My sixth-grade year was the first year that my school didn't go to Outdoor School.
At the time, I didn't know that. I had never heard of Outdoor School and had no idea what I was missing. It wasn't until high school that I found out about ODS through volunteering as a Student Leader. I went for a week during the spring of my junior year. I had never considered myself a leader before that, and all of a sudden I was leading a cabin of 13 difficult boys by myself. It was one of the most challenging weeks of my life so far, but it was also one of the best. Outdoor School, I learned, is a magical place.
It was that magic that kept bringing me back. Over four years, I was a Student Leader six times. During those six weeks I learned more about the natural world, about communicating with people and mediating conflicts, about the power of silliness and song, and about being a leader than I did throughout the rest of my high school and college experience. Most importantly, I learned about myself and what I was capable of. During that sixth week, I realized that environmental education was what I wanted to do with my life.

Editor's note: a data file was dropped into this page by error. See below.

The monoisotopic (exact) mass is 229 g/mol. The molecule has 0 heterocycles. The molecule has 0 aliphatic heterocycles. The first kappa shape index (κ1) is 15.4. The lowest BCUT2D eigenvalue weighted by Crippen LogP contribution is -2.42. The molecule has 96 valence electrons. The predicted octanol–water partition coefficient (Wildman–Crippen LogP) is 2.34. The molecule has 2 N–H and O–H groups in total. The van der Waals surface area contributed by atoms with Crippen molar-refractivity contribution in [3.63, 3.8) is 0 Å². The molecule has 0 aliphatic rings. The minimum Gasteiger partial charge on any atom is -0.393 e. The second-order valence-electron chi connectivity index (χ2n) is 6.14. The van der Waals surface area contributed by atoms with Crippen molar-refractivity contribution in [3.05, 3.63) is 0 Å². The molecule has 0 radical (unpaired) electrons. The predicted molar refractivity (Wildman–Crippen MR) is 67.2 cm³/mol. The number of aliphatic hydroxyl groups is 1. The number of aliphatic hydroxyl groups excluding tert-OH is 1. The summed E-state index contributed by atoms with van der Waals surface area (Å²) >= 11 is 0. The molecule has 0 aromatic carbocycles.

A couple years later I was looking for a job in the middle of the recession, with no previous work experience and a not-yet-completed college degree. I was able to get a job that paid well, involved supervising and teaching students and doing the kind of outdoor work I love, all because my boss was familiar with Outdoor School, and knew that successful Student Leaders have great skill and make valuable employees.
A few years later, I had the privilege of being an Outdoor School Field Instructor at the same site that I had gone to as a Student Leader. Every week, I was able to experience and create that ODS magic.
ODS magic is a combination of many things. It is a shy student going on stage to sing a silly song. It is a high schooler transforming into a teacher. It is the feeling of being supported by a community that deeply cares about you. It is the moon and stars peeking through the silent trees. It is a giant toy moose wearing a staff vest or a principal dressed as a cowboy. It is when saying goodbye to someone you met three days ago is harder than saying goodbye to your best friend. It is magical because it is an experience that perhaps can only be found at Outdoor School.
Though I no longer work at Outdoor School I still teach, mentor, and work outside with high school students, and every day I use the skills, knowledge, and occasionally the silly songs I learned at Outdoor School. There is nothing that makes me smile bigger than when one of my students says to me, "I'm going to be a Student Leader at Outdoor School.
Photo Credit: Thomas and Velo Photography